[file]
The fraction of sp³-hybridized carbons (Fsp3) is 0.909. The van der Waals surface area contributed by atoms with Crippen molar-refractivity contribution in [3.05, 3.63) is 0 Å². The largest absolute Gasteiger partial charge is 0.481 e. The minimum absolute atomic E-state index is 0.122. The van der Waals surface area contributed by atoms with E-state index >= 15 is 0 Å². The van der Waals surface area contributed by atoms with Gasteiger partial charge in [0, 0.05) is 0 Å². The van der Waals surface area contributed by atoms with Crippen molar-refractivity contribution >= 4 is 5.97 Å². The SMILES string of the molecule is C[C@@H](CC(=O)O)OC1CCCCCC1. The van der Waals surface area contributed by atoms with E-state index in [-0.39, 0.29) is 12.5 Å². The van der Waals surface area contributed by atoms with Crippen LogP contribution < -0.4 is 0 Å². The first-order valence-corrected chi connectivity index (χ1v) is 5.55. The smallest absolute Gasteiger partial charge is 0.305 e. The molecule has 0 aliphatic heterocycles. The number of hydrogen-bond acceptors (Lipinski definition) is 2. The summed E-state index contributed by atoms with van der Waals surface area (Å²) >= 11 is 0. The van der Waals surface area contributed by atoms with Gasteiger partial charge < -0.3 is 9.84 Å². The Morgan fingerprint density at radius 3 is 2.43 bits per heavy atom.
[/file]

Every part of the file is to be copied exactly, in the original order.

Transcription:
The fraction of sp³-hybridized carbons (Fsp3) is 0.909. The van der Waals surface area contributed by atoms with Crippen molar-refractivity contribution in [3.05, 3.63) is 0 Å². The largest absolute Gasteiger partial charge is 0.481 e. The minimum absolute atomic E-state index is 0.122. The van der Waals surface area contributed by atoms with E-state index >= 15 is 0 Å². The van der Waals surface area contributed by atoms with Gasteiger partial charge in [0, 0.05) is 0 Å². The van der Waals surface area contributed by atoms with Crippen molar-refractivity contribution >= 4 is 5.97 Å². The SMILES string of the molecule is C[C@@H](CC(=O)O)OC1CCCCCC1. The van der Waals surface area contributed by atoms with E-state index in [-0.39, 0.29) is 12.5 Å². The van der Waals surface area contributed by atoms with Crippen LogP contribution < -0.4 is 0 Å². The first-order valence-corrected chi connectivity index (χ1v) is 5.55. The smallest absolute Gasteiger partial charge is 0.305 e. The molecule has 0 aliphatic heterocycles. The number of hydrogen-bond acceptors (Lipinski definition) is 2. The summed E-state index contributed by atoms with van der Waals surface area (Å²) >= 11 is 0. The van der Waals surface area contributed by atoms with Gasteiger partial charge < -0.3 is 9.84 Å². The Morgan fingerprint density at radius 3 is 2.43 bits per heavy atom.